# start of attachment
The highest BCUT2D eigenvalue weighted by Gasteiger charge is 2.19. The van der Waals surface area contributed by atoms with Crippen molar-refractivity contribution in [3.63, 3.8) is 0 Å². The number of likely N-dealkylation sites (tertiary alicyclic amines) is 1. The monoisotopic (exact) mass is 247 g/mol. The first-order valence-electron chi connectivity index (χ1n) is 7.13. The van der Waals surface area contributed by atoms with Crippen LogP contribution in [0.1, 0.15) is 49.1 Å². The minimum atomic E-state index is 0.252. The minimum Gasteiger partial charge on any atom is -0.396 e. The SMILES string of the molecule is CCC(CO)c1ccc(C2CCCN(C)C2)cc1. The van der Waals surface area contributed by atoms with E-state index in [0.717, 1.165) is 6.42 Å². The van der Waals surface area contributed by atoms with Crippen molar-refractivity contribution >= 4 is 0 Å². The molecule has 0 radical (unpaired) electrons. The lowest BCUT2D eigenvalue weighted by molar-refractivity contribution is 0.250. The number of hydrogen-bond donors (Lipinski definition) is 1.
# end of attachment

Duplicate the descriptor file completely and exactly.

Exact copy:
The highest BCUT2D eigenvalue weighted by Gasteiger charge is 2.19. The van der Waals surface area contributed by atoms with Crippen molar-refractivity contribution in [3.63, 3.8) is 0 Å². The number of likely N-dealkylation sites (tertiary alicyclic amines) is 1. The monoisotopic (exact) mass is 247 g/mol. The first-order valence-electron chi connectivity index (χ1n) is 7.13. The van der Waals surface area contributed by atoms with Crippen LogP contribution in [0.1, 0.15) is 49.1 Å². The minimum atomic E-state index is 0.252. The minimum Gasteiger partial charge on any atom is -0.396 e. The SMILES string of the molecule is CCC(CO)c1ccc(C2CCCN(C)C2)cc1. The van der Waals surface area contributed by atoms with E-state index in [0.717, 1.165) is 6.42 Å². The van der Waals surface area contributed by atoms with Crippen molar-refractivity contribution >= 4 is 0 Å². The molecule has 0 radical (unpaired) electrons. The lowest BCUT2D eigenvalue weighted by molar-refractivity contribution is 0.250. The number of hydrogen-bond donors (Lipinski definition) is 1.